• against starvation (This might be good for my family, because I’m not a great cook, and I struggle with getting dinner on the table!)
  • American Indians (My dad always insists we’re part Indian. I think he’s stretching things a lot, but it’s interesting to see it here anyway.)
  • amputees
  • animals; domestic animals; lower animals (Does this mean my Jack Russell Terror is safe from my killer tendencies?)
  • asses (OK, I know this means the donkey, but I’m a donkey plenty of the time…so the miracle of 2007 might just be making me less of an ass!)
  • barrenness; sterility (This is a special intention of mine, because I seem to know an inordinate number of women and couples who struggle with this, and I pray often for them.)
  • elderly people (My Gran comes to mind, and I am thinking of how I keep meaning to spend more time with her. Maybe with St. Anthony’s help next year, I’ll be able to prioritize with that in mind.)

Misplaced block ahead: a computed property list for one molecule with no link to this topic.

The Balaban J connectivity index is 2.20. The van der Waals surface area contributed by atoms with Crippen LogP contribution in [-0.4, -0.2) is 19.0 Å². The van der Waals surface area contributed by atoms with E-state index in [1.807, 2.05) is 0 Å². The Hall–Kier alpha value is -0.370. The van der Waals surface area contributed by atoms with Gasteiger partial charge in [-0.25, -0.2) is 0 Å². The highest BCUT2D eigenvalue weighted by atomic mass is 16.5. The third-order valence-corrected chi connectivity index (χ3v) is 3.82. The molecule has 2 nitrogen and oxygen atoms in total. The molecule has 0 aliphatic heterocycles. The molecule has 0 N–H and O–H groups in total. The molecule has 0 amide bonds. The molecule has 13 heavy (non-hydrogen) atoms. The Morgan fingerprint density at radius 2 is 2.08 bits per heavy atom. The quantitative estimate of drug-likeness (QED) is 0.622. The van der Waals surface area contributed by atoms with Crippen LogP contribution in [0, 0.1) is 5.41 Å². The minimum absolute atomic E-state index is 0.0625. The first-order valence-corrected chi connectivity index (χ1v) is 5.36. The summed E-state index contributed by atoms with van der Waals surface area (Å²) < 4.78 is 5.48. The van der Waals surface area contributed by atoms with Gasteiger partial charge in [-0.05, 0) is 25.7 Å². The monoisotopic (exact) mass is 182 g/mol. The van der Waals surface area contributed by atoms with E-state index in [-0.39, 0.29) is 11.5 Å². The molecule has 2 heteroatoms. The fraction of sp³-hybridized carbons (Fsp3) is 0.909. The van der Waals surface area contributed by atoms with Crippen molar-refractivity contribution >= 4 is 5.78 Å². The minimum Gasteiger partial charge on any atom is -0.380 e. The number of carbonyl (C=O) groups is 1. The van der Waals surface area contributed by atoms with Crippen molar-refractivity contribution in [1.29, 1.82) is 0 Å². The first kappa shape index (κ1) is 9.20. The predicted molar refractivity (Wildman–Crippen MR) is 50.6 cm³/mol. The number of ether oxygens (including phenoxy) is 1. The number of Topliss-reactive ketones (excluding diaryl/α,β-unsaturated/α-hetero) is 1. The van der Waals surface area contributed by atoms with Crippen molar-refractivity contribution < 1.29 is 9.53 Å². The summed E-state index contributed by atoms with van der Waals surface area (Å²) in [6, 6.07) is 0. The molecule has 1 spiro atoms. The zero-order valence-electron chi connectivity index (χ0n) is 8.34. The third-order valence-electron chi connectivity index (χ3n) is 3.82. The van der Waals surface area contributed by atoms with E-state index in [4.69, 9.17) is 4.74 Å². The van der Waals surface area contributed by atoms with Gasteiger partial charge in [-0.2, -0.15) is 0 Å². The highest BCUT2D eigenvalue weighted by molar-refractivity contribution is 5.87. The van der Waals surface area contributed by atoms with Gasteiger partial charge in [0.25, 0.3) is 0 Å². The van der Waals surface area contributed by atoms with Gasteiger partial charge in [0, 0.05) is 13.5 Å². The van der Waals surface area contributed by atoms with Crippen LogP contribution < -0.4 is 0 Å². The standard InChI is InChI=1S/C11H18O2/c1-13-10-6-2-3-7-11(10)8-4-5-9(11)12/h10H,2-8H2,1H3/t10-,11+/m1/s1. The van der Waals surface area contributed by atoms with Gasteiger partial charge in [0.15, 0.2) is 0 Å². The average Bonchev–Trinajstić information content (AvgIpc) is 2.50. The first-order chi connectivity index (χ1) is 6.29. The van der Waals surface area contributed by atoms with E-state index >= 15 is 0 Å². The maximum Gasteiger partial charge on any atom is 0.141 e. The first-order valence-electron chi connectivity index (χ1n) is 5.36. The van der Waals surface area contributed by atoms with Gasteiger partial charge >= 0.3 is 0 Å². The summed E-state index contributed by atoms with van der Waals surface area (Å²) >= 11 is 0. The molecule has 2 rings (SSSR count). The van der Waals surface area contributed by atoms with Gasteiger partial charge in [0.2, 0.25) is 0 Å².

• expectant mothers; pregnant women (These are a special group of women for me, and I am always praying for a list of people I know who are pregnant.)
  • faith in the Blessed Sacrament (This speaks to me, and I have great hopes for an increase in my faith and devotion to the Blessed Sacrament in 2007.)
  • fishermen; mariners; sailors; shipwrecks (My husband’s favorite when-he-has-time pastime is fishing; my brother is in the Navy; I’d like to go on a cruise again someday…)
  • harvests (No accident, I’m sure, that we live on a farm, and harvest is one of my favorite times of the year. But I can’t help but think too of spiritual harvest, of reaping what we sow with our prayer life…)
  • horses (I have always had that love of horses, and funny thing, so does my husband.)
    lost articles (Yes, yes!)
  • mail (A hint to send more?)
  • oppressed people
  • paupers; poor people (Ah, this feels like me of late…which is dramatic, I know. Once Hubby starts back to school, though, it might become more true than not!)
  • swineherds
  • travel hostesses; travelers (We love to travel to visit our family, and we love to host them when they come to our neck of the woods.)

So it should be an interesting year. I think I’ll add a prayer for St. Anthony’s intercession to my daily prayers for 2007. It can’t hurt, and it might be nice to talk to him about more than just what I’ve lost…

Tags: Catholic, Christian, Faith & Reflection